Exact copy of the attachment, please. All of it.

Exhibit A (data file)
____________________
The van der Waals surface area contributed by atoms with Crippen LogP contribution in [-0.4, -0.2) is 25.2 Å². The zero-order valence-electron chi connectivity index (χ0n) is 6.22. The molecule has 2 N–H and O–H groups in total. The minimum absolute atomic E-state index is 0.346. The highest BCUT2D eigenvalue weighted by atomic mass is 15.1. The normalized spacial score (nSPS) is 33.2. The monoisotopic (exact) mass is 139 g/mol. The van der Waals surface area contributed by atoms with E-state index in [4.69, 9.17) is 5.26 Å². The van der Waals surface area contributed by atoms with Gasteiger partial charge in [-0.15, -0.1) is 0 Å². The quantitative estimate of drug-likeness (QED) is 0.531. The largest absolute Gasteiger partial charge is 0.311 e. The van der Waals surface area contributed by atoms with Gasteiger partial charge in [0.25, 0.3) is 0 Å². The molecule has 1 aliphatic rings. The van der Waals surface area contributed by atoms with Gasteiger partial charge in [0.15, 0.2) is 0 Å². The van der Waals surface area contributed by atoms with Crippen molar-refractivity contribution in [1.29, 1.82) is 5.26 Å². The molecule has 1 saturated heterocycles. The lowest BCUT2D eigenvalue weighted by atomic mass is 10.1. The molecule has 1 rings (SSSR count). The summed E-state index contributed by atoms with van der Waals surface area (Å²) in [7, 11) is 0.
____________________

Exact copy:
The van der Waals surface area contributed by atoms with Crippen LogP contribution in [-0.4, -0.2) is 25.2 Å². The zero-order valence-electron chi connectivity index (χ0n) is 6.22. The molecule has 2 N–H and O–H groups in total. The minimum absolute atomic E-state index is 0.346. The highest BCUT2D eigenvalue weighted by atomic mass is 15.1. The normalized spacial score (nSPS) is 33.2. The monoisotopic (exact) mass is 139 g/mol. The van der Waals surface area contributed by atoms with E-state index in [4.69, 9.17) is 5.26 Å². The van der Waals surface area contributed by atoms with Gasteiger partial charge in [-0.15, -0.1) is 0 Å². The quantitative estimate of drug-likeness (QED) is 0.531. The largest absolute Gasteiger partial charge is 0.311 e. The van der Waals surface area contributed by atoms with Gasteiger partial charge in [0.25, 0.3) is 0 Å². The molecule has 1 aliphatic rings. The van der Waals surface area contributed by atoms with Gasteiger partial charge in [0.15, 0.2) is 0 Å². The van der Waals surface area contributed by atoms with Crippen molar-refractivity contribution in [1.29, 1.82) is 5.26 Å². The molecule has 1 saturated heterocycles. The lowest BCUT2D eigenvalue weighted by atomic mass is 10.1. The molecule has 1 rings (SSSR count). The summed E-state index contributed by atoms with van der Waals surface area (Å²) in [7, 11) is 0.